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Notice to Readers Alcohol and Other Drug-Related Birth Defects Awareness Week -- May 9-15, 1999

The National Council on Alcoholism and Drug Dependence (NCADD) has designated May 9-15, 1999, as Alcohol and Other Drug-Related Birth Defects Awareness Week. This year's focus on early identification of women with drinking problems parallels CDC's research activities targeting nonpregnant women of childbearing age who are at risk for having an alcohol-exposed pregnancy (Project CHOICES {Changing High-risk Alcohol Use and Increasing Contraception Effectiveness Study}).

Fertile women who drink alcohol frequently and have unprotected sex are at risk for having an alcohol-exposed pregnancy. As many as one in eight women of childbearing age engage in frequent drinking (five or more drinks on at least one occasion in the previous month or an average of seven or more drinks per week) (1). Half of all pregnancies in the United States are unplanned (2), and many women do not know they are pregnant until well into their first trimester (3). Any woman with an unplanned pregnancy could expose her unborn child to alcohol before she knows she is pregnant. Alcohol use during pregnancy can have harmful effects on the fetus, including spontaneous abortion, birth defects, neurodevelopmental disorders, and fetal alcohol syndrome (FAS) (the most common known nongenetic cause of mental retardation) (4).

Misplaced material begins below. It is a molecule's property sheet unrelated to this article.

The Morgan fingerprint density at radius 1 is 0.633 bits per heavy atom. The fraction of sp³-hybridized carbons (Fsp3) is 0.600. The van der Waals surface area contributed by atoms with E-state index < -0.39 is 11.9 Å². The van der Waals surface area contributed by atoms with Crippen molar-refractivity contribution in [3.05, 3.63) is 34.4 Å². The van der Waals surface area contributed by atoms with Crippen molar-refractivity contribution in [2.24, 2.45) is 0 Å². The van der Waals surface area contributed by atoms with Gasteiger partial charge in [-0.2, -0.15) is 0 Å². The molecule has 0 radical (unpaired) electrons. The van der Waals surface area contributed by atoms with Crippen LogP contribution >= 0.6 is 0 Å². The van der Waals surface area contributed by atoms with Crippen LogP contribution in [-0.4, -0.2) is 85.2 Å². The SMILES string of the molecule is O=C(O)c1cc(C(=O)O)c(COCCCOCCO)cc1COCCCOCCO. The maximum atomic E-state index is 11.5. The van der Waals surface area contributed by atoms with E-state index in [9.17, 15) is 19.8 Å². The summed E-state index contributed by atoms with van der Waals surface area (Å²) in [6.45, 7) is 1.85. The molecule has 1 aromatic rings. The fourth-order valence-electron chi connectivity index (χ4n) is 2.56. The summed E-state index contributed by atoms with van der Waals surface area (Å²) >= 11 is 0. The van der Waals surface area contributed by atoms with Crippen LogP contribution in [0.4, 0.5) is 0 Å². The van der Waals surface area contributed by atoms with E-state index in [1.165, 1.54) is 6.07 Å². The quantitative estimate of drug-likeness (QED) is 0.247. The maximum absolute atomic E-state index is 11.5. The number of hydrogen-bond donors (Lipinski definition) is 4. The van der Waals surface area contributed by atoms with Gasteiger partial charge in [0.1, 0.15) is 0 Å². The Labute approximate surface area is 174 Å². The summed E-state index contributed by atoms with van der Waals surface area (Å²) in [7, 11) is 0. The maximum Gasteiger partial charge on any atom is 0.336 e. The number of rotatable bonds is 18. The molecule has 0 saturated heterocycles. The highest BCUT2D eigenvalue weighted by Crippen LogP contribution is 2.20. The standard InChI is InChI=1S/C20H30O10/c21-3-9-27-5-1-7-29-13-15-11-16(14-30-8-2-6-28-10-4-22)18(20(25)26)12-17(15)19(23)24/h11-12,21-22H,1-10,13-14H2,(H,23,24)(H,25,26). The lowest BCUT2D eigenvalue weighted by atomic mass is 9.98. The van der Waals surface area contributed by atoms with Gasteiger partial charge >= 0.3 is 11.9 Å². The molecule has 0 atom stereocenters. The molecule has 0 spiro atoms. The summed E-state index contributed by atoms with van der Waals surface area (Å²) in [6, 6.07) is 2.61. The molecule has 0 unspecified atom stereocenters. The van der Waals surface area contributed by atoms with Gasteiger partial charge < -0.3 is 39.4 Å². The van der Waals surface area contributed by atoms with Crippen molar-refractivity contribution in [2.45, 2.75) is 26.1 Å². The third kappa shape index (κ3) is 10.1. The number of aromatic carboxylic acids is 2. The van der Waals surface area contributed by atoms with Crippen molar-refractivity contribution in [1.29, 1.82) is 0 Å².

The incidence of alcohol-exposed pregnancies can be reduced if women at risk reduce their alcohol consumption or postpone pregnancy until their problem drinking is resolved. Screening instruments (5,6) can be used to identify women who are problem drinkers, and brief interventions, consisting of counseling and advice, can be given to those for whom problems are identified.

Additional information about Alcohol and Other Drug-Related Birth Defects Awareness Week is available from the NCADD World-Wide Web site, *, or telephone (212) 206-6770. Information about FAS and other alcohol-related birth defects and developmental disabilities is available from CDC, , or telephone (770) 488-7268.

References

  1. CDC. Alcohol consumption among pregnant and childbearing-aged women -- United States, 1991-1995. MMWR 1997;46:346-50.

  2. Henshaw SK. Unintended pregnancy in the United States. Fam Plann Perspect 1998;30:24-9.

  3. Floyd RL, Decoufle P, Hungerford DW. Alcohol use prior to pregnancy recognition. Am J Prev Med 1999(in press).

  4. Institute of Medicine. Fetal alcohol syndrome: diagnosis, epidemiology, prevention, and treatment. Washington, DC: National Academy Press, 1996.

  5. Bohn MJ, Babor TF, Kranzler HR. The Alcohol Use Disorders Identification Test (AUDIT): validation of a screening instrument for use in medical settings. J Stud Alcohol 1995;56:423-32.

  6. Russell M. New assessment tools for risk drinking during pregnancy: T-ACE, TWEAK, and others. Alcohol Health Res World 1994;18:55-61.

References to sites of nonfederal organizations on the World-Wide Web are provided solely as a service to MMWR readers and do not constitute or imply endorsement of these organizations or their programs by CDC or the U.S. Department of Health and Human Services. CDC is not responsible for the content of pages found at these sites.




Use of trade names and commercial sources is for identification only and does not imply endorsement by the U.S. Department of Health and Human Services.

References to non-CDC sites on the Internet are provided as a service to MMWR readers and do not constitute or imply endorsement of these organizations or their programs by CDC or the U.S. Department of Health and Human Services. CDC is not responsible for the content of pages found at these sites. URL addresses listed in MMWR were current as of the date of publication.


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**Questions or messages regarding errors in formatting should be addressed to mmwrq@cdc.gov.

 
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